From the Mouth of the Whale

Written by Sjón Victoria Cribb (trans.)
Review by Jeanne Mackin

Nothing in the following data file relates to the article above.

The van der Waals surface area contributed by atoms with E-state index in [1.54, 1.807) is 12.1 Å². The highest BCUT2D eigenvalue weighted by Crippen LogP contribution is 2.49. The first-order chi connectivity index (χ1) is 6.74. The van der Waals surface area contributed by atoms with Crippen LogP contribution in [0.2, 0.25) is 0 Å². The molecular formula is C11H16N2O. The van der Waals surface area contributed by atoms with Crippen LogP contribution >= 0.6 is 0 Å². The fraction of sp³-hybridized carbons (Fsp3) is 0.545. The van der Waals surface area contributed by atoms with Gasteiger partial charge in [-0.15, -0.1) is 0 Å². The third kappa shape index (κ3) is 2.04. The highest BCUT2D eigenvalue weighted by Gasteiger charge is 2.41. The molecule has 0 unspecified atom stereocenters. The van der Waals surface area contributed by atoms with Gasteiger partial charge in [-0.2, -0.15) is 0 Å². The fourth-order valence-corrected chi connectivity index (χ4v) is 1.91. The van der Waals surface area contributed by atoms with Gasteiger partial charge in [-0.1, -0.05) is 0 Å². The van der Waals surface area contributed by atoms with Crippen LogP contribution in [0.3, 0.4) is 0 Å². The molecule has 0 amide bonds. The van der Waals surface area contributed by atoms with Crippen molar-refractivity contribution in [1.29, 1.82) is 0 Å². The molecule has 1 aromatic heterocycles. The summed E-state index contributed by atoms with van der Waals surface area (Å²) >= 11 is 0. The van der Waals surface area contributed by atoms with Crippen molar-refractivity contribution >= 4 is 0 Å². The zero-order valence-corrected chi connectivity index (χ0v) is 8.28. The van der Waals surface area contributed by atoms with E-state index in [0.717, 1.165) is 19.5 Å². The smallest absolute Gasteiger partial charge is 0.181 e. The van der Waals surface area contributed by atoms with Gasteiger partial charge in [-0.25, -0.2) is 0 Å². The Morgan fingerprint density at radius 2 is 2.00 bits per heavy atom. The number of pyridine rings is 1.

Both learned man and sometime-fool, Jonas Palmason, the narrator of Sjon’s Icelandic novel, has a lyrical, visionary voice that brings to life 17th-century Iceland. The prose style has more to do with the ancient sagas than contemporary storytelling, using long block paragraphs rather than distinctive scenes, and little dialogue. The story that is told of one man’s struggle against ignorance and superstition brings to vivid reality what life was like under monarchy and religious strictness, when a very few ruled the many, when poverty and hardship rendered sentiment and empathy as rare as pearls. As such, this reader saw this novel as a kind of cautionary tale. History does repeat itself, after all. Mostly, though, the novel is a brief and intense look at medieval life in all its lack of glory. Jonas Palmason, a self-taught poet and healer, is punished for daring to write a book, a natural history. In a culture ruled by lack of knowledge, his search for it is deemed heretical. Exiled onto a barren island with his long-suffering wife, Jonas recalls a life full of brief moments of wonder blazing through darkness. Sjon, an award-winning Icelandic author, has written a strange and memorable novel using the story of Jonah and the whale as a metaphor for the acquiring of knowledge.